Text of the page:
R. Nelson “Oz” Griebel, Republican gubernatorial candidate, has proposed getting rid of annual sessions of the General Assembly in favor of holding sessions only once every two years, in order to set the biennial budget. Griebel said the change would force the legislature to focus on its work, abide by its deadlines and accomplish more. Griebel wasn’t certain whether such a change would require a constitutional amendment.
An editorial in favor of biennial, as opposed to annual, legislative sessions made some of the same points, claiming that such a move would cause “much saving in expense and unnecessary tinkering of statutes, while the solid work done is greater in amount and value.” The writer also criticized annual sessions, calling them “prolific of jobbery.” The editorial was published in the New York Times on October 6th, 1884, as Connecticut was considering an amendment like the one Mr. Griebel has proposed. The amendment passed. After the 1886 election, the legislature met in session every other year, in order to set the biennial budget. Terms for state officeholders were set at two years instead of one (imagine an election every year).
This state of affairs continued until the second half of the twentieth century. In 1945, Connecticut voters narrowly defeated a proposed amendment that would bring back annual sessions, and the legislature defeated a similar amendment in 1955.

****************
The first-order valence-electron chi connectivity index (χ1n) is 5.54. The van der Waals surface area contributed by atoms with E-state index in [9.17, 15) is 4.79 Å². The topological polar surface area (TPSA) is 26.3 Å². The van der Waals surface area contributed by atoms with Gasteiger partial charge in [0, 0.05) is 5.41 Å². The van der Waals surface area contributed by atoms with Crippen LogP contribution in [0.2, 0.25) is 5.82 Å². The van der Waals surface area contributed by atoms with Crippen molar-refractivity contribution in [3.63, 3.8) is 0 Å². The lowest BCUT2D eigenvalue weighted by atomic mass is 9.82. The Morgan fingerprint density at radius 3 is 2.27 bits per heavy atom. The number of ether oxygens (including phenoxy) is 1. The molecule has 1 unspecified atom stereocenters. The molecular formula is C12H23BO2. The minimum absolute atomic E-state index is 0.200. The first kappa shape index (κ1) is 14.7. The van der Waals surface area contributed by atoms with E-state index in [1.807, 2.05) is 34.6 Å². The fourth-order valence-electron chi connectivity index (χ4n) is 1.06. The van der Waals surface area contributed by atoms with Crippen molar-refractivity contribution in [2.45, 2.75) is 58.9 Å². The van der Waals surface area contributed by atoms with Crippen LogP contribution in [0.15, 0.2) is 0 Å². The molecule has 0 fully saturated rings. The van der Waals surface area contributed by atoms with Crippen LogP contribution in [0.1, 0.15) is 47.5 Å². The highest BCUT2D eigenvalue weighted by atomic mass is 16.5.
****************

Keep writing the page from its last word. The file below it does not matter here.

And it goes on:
Finally, in 1970, voters overwhelmingly approved a constitutional amendment that provided for a five-month regular session in odd-numbered years, and a three-month session in even-numbered ones. The short session was intended to deal only with budgetary adjustments, but in practice this is not always the case.
Lawmakers have even tried to extend the length of the short session, claiming that they were unable to finish the needed business in the allotted time. A proposal in 1984 to this effect was eventually defeated.
Other states manage their legislatures in different ways, according to their own traditions and politics. Texas’ legislature meets biennially for a relatively short session. Massachusetts, on the other hand, has a full-time legislature which meets year-round, much like the U.S. Congress. There seems to be little agreement on which methods work best.
It is worth noting, however, that special sessions to finish various outstanding legislative business have become very common in Connecticut in recent years. There is no reason to think that getting rid of the short sessions would significantly reduce the amount of time the legislature actually meets.
Chris Bigelow is the former owner/author of Connecticut Local Politics. She lives in Enfield with her wife and cats.